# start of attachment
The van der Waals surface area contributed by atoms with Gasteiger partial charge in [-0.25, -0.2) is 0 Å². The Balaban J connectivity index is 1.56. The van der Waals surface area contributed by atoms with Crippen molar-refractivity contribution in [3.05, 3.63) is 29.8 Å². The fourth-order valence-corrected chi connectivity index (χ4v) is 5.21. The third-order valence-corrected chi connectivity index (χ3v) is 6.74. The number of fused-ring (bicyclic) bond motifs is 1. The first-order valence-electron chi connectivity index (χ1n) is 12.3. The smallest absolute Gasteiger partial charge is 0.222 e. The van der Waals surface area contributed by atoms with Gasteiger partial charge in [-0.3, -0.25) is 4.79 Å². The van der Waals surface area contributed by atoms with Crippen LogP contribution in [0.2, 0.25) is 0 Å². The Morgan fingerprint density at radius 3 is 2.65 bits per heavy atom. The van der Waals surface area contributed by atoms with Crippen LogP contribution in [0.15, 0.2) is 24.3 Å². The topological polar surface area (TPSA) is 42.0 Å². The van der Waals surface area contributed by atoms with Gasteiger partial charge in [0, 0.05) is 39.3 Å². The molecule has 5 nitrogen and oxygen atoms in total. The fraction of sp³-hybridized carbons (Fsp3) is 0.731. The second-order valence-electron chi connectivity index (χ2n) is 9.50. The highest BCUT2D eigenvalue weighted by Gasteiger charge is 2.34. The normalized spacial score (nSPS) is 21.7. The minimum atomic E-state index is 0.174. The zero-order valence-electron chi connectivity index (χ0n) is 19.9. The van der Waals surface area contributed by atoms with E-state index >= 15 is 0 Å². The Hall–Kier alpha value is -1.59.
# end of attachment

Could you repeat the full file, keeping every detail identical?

The van der Waals surface area contributed by atoms with Gasteiger partial charge in [-0.25, -0.2) is 0 Å². The Balaban J connectivity index is 1.56. The van der Waals surface area contributed by atoms with Crippen molar-refractivity contribution in [3.05, 3.63) is 29.8 Å². The fourth-order valence-corrected chi connectivity index (χ4v) is 5.21. The third-order valence-corrected chi connectivity index (χ3v) is 6.74. The number of fused-ring (bicyclic) bond motifs is 1. The first-order valence-electron chi connectivity index (χ1n) is 12.3. The smallest absolute Gasteiger partial charge is 0.222 e. The van der Waals surface area contributed by atoms with Gasteiger partial charge in [-0.3, -0.25) is 4.79 Å². The van der Waals surface area contributed by atoms with Crippen LogP contribution in [0.2, 0.25) is 0 Å². The Morgan fingerprint density at radius 3 is 2.65 bits per heavy atom. The van der Waals surface area contributed by atoms with Crippen LogP contribution in [0.15, 0.2) is 24.3 Å². The topological polar surface area (TPSA) is 42.0 Å². The van der Waals surface area contributed by atoms with Gasteiger partial charge in [0, 0.05) is 39.3 Å². The molecule has 5 nitrogen and oxygen atoms in total. The fraction of sp³-hybridized carbons (Fsp3) is 0.731. The second-order valence-electron chi connectivity index (χ2n) is 9.50. The highest BCUT2D eigenvalue weighted by Gasteiger charge is 2.34. The normalized spacial score (nSPS) is 21.7. The minimum atomic E-state index is 0.174. The zero-order valence-electron chi connectivity index (χ0n) is 19.9. The van der Waals surface area contributed by atoms with E-state index >= 15 is 0 Å². The Hall–Kier alpha value is -1.59.